The Reject: Community, Politics, and Religion after the Subject
This book proposes a theory of the reject, a more adequate figure than the subject for thinking friendship, love, community, democracy, the postsecular, and the posthuman. Through close readings of Nancy, Deleuze, Derrida, Cixous, Clement, Bataille, Balibar, Ranciere, and Badiou, Goh shows how the reject has always been nascent in contemporary French thought. The recent turn to animals and bare life, as well as the rise of the Occupy movement, he argues, presents a special urgency to think the reject today. Thinking the reject most importantly helps to advance our commitment to affirm others without acculturating their differences. But the reject also offers, Goh proposes, a response finally commensurate with the radical horizon of Nancy's question of who comes after the subject.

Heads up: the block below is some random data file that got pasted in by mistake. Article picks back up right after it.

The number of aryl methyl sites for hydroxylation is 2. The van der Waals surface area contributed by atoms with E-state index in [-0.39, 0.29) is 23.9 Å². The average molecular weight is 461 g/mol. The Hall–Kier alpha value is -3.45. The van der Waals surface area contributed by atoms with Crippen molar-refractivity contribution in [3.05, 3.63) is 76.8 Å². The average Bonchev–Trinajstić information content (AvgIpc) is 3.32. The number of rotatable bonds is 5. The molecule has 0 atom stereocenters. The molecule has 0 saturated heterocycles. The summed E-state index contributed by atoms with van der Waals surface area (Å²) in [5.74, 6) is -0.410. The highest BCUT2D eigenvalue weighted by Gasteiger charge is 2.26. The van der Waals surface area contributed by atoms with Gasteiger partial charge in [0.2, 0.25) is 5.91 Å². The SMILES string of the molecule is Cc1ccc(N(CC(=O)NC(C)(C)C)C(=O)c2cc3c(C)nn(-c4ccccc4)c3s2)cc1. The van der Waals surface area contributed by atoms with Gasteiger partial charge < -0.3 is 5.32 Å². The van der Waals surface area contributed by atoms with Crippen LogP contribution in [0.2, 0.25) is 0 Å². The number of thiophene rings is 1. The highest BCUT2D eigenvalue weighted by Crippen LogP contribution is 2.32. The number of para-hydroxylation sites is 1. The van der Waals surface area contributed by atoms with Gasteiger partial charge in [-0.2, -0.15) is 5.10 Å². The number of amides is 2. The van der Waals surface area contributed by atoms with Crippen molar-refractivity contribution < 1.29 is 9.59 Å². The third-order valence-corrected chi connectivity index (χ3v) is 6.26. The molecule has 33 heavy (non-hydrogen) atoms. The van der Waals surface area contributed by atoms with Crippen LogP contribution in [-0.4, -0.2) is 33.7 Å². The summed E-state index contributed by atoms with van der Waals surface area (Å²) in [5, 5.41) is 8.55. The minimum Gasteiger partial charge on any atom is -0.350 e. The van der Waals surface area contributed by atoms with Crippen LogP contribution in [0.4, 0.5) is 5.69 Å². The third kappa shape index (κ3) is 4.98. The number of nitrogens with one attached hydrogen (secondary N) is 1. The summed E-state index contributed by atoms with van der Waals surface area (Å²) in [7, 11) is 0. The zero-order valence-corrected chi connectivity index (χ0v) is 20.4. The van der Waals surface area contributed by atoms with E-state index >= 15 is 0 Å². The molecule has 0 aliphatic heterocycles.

Table of Contents
You are viewing the table of contents
You do not have access to this
on JSTOR. Try logging in through your institution for access.